Atheris katangensis DE WITTE, 1953
Can you confirm these amateur observations of Atheris katangensis?
|Higher Taxa||Viperidae, Viperinae, Colubroidea, Caenophidia, Alethinophidia, Serpentes, Squamata (snakes)|
|Common Names||E: Katanga Mountain Bush Viper|
|Synonym||Atheris katangensis DE WITTE 1953: 301|
Atheris katangensis — WELCH 1994: 21
Atheris katangensis — BROADLEY 1998: 125
Atheris katangensis — MCDIARMID, CAMPBELL & TOURÉ 1999: 356
Atheris katangensis — DOBIEY & VOGEL 2007
Atheris katangensis — WALLACH et al. 2014: 62
|Distribution||S Democratic Republic of the Congo (= Zaire: Katanga), Zambia|
Type locality: Mubale-Munte, Upemba National Park, Zaire.
|Types||Holotype: IRSNB 2207|
|Diagnosis||Description. Rostral three times as broad as deep, surmounted by three suprarostrals, the outer ones largest (the middle one may be split into three,two small ones below a larger one: Fig. 1h); 5 or 6 slightly rugose internasals Nasals separated from eye by 2 or 3 scales. Dorsal and lateral headshields strongly keeled, keels terminating in a knob, 9-11 interorbital scales and 20-22 across back of head between posterior supralabials. Eye moderate, its vertical diameter subequal to its distance from the lip, usually separated from the 9-12 supralabials only by the 14-17 circumorbitals. Mental about one and a half times as wide as long, infralabials 11, the flrst pair in contact behind the mental, followed by a pair of large sublinguals and five rows of gulars (the outer ones keeled) anterior to the first ventral. Dorsals keeled and pointed, the keel terminating at the tip, 23-31 rows at midbody lateral rows often duplicated and rows 4-6 very feebly serrated; ventrals|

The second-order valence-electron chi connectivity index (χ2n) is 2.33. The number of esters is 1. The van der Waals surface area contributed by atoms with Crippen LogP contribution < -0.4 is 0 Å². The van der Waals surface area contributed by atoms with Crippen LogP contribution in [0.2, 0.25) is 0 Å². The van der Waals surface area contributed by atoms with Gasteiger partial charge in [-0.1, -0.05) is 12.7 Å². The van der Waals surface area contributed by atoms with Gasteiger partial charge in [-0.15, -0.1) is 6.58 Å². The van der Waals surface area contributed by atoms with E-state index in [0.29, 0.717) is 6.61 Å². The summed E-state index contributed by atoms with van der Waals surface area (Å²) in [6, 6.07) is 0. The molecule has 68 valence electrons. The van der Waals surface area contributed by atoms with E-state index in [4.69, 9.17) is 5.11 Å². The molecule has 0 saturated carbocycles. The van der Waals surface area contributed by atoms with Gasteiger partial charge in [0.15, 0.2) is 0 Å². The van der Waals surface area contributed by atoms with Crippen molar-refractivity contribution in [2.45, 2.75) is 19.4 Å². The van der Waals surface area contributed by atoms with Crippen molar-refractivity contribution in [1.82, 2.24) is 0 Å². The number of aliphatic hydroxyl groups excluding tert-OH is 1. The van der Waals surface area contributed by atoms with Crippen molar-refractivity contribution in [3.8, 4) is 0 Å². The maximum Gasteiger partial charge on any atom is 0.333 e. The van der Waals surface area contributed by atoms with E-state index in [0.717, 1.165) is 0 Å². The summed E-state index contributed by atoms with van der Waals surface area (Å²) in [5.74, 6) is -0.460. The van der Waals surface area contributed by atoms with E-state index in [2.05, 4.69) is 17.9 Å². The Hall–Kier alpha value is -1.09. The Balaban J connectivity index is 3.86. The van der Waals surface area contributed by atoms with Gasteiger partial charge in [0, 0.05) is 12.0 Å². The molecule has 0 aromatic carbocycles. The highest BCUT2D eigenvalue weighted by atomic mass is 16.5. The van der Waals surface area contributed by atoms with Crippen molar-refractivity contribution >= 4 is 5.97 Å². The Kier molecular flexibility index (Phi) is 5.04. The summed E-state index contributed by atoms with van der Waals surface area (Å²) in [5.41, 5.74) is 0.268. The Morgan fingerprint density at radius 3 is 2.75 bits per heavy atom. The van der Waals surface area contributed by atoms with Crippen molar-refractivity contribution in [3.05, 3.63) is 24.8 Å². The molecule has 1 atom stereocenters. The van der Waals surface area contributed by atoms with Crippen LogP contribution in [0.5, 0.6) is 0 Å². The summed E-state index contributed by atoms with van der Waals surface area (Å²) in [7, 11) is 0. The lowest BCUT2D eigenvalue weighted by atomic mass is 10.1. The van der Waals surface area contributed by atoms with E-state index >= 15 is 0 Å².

133-144; subcaudals 38-49 (Broadley 1998).
Colouration. Pale brown to olive or purple brown above, with a vertebral series of dark-bordered and dark-centred yellowish rhombic markings, tail tip yellow. Ventrum yellow anteriorly, sometimes becoming grey-green posteriorly,about every third ventral with a yellow lateral spot and a few ventrals with short black transverse bars (Broadley 1998).
Habitat: trees (arboreal)
|Etymology||Named after the type locality.|